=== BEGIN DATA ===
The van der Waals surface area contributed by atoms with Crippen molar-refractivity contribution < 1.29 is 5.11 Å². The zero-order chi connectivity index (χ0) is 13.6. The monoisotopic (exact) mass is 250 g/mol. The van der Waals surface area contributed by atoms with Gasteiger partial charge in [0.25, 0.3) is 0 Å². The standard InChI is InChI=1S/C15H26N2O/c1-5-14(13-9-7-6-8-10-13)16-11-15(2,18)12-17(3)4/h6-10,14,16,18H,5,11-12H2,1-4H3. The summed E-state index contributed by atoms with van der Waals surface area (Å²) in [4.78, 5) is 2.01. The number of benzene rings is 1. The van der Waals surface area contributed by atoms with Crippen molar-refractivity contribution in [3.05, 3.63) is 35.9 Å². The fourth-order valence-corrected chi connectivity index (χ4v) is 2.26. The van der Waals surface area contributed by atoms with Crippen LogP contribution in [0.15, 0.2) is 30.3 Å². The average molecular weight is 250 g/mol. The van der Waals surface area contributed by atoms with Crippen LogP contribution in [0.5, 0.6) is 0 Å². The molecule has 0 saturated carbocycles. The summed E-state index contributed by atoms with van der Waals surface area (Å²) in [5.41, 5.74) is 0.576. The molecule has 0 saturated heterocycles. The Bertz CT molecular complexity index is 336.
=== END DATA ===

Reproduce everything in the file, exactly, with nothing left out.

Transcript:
The van der Waals surface area contributed by atoms with Crippen molar-refractivity contribution < 1.29 is 5.11 Å². The zero-order chi connectivity index (χ0) is 13.6. The monoisotopic (exact) mass is 250 g/mol. The van der Waals surface area contributed by atoms with Gasteiger partial charge in [0.25, 0.3) is 0 Å². The standard InChI is InChI=1S/C15H26N2O/c1-5-14(13-9-7-6-8-10-13)16-11-15(2,18)12-17(3)4/h6-10,14,16,18H,5,11-12H2,1-4H3. The summed E-state index contributed by atoms with van der Waals surface area (Å²) in [4.78, 5) is 2.01. The number of benzene rings is 1. The van der Waals surface area contributed by atoms with Crippen molar-refractivity contribution in [3.05, 3.63) is 35.9 Å². The fourth-order valence-corrected chi connectivity index (χ4v) is 2.26. The van der Waals surface area contributed by atoms with Crippen LogP contribution in [0.15, 0.2) is 30.3 Å². The average molecular weight is 250 g/mol. The van der Waals surface area contributed by atoms with Crippen LogP contribution in [0.5, 0.6) is 0 Å². The molecule has 0 saturated carbocycles. The summed E-state index contributed by atoms with van der Waals surface area (Å²) in [5.41, 5.74) is 0.576. The molecule has 0 saturated heterocycles. The Bertz CT molecular complexity index is 336.